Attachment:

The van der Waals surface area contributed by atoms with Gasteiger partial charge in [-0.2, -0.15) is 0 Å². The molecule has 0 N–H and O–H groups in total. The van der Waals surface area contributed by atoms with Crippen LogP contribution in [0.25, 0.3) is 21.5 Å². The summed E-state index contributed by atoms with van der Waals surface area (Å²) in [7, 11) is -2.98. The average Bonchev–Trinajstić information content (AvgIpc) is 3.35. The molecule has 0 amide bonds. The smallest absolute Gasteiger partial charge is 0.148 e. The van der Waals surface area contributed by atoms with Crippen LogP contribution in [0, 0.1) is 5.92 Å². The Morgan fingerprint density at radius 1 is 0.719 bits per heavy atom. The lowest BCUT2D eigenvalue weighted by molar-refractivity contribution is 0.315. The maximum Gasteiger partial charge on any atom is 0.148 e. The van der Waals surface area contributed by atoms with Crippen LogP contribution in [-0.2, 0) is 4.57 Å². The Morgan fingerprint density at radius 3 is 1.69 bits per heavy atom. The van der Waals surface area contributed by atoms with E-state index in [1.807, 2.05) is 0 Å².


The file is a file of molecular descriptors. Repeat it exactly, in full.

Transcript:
The van der Waals surface area contributed by atoms with Gasteiger partial charge in [-0.2, -0.15) is 0 Å². The molecule has 0 N–H and O–H groups in total. The van der Waals surface area contributed by atoms with Crippen LogP contribution in [0.25, 0.3) is 21.5 Å². The summed E-state index contributed by atoms with van der Waals surface area (Å²) in [7, 11) is -2.98. The average Bonchev–Trinajstić information content (AvgIpc) is 3.35. The molecule has 0 amide bonds. The smallest absolute Gasteiger partial charge is 0.148 e. The van der Waals surface area contributed by atoms with Crippen LogP contribution in [0, 0.1) is 5.92 Å². The Morgan fingerprint density at radius 1 is 0.719 bits per heavy atom. The lowest BCUT2D eigenvalue weighted by molar-refractivity contribution is 0.315. The maximum Gasteiger partial charge on any atom is 0.148 e. The van der Waals surface area contributed by atoms with Crippen LogP contribution in [-0.2, 0) is 4.57 Å². The Morgan fingerprint density at radius 3 is 1.69 bits per heavy atom. The van der Waals surface area contributed by atoms with E-state index in [1.807, 2.05) is 0 Å².